It probably won’t come as a shock that women in the U.S. live five years longer than men on average. But what may surprise you is that women are not financially prepared for their later years.
A recent survey conducted by Merrill Lynch in partnership with Age Wave, “Women and Financial Wellness: Beyond the Bottom Line” indicates that many women aren’t on equal footing with men regarding their financial situations, and don’t feel comfortable in investing for their future to help bridge the financial inequities.
A big part of this financial discrepancy is that women face issues throughout their lives that make it more difficult to be as financial secure as many men.
Work disruptions as a result of parenting and care giving affect a woman’s potential earning over her lifetime. These work interruptions equate to lower retirement savings in their 401(k) and ultimately lower Social Security benefits.
Higher Health Costs
Another financial challenge a woman needs to plan for is higher health costs (39 percent to be exact) than the average man in retirement. The study attributes this to women retiring earlier, living longer and being more likely to spend years alone and having to rely on formal long-term care in their later years. Women are also more likely to have multiple chronic conditions.
Debt and Pay Disparities
The study found that women are as equally confident as men when it comes to paying bills and budgeting, but that confidence drops significantly when it comes to investing. Forty-one percent of women say not investing more is their biggest regret. Women cite lack of knowledge (60 percent) and confidence (34 percent) as top barriers.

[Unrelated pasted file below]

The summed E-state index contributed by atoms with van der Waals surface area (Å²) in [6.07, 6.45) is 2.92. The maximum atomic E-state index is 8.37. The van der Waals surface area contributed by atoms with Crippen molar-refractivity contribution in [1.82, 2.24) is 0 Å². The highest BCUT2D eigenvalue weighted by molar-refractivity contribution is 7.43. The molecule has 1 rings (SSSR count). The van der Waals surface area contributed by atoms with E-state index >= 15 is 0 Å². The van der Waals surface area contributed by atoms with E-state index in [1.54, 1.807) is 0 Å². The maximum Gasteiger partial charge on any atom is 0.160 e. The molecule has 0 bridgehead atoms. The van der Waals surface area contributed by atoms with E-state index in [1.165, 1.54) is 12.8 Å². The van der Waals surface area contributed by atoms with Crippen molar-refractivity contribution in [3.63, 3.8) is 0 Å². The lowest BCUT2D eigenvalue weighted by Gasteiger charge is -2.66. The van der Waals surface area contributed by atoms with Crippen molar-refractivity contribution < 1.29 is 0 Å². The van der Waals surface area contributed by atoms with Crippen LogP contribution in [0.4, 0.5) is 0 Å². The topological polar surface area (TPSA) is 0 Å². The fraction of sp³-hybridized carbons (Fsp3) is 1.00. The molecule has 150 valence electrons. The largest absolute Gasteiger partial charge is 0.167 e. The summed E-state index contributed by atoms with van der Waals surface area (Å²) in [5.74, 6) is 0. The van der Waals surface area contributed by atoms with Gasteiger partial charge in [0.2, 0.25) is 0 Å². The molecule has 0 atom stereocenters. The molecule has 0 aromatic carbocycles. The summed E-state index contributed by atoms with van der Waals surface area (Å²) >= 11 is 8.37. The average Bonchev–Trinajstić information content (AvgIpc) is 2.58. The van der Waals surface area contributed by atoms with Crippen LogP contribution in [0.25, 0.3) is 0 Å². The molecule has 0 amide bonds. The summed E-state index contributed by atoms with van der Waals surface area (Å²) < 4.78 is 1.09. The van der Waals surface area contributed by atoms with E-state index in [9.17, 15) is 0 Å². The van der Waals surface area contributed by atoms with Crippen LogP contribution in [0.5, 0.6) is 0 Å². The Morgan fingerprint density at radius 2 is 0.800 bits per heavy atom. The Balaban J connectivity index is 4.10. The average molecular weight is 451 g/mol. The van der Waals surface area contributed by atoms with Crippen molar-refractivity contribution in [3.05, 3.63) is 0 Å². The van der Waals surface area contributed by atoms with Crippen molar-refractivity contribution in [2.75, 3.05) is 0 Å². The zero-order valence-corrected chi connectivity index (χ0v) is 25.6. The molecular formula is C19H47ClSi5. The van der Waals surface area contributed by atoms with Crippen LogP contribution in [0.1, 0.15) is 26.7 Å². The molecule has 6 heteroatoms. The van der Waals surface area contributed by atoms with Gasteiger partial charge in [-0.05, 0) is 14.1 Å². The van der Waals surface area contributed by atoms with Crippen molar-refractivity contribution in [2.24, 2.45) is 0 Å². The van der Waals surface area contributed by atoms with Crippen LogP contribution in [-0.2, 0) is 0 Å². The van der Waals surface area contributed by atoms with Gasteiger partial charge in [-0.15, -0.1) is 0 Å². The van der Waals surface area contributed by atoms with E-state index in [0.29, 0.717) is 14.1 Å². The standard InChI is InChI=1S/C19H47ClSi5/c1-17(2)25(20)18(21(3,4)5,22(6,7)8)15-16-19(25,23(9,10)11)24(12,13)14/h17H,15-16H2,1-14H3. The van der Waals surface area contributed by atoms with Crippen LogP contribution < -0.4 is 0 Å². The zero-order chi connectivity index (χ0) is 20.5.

Women also admit that taking on credit card debt and not living within or below their means is a contributing factor in missing their financial goals.
What should women do to bridge this financial “gap”?
One of the most important thing women need to do is invest the money they do earn wisely. However, 41 percent of women in the survey indicated that not investing more is their biggest regret. Women also cite lack of knowledge (60 percent) and confidence (34 percent) as top barriers to investing.
Based on these statistics, it is important for women to seek the advice of a qualified financial advisor who can help develop a saving and investing strategy that will ensure they have enough money to retire comfortably.
For younger women, getting into a regular saving and investing routine and taking advantage of employer retirement plans can really make a difference in their long-term financial stability when they retire. For women who are married, that means making sure they are part of the family’s financial and retirement planning so they aren’t at a loss if their spouse passes away before they do. And for older women who are single, divorced or widowed, it is even more important to seek professional financial advice to ensure they don’t end up running out of money in retirement.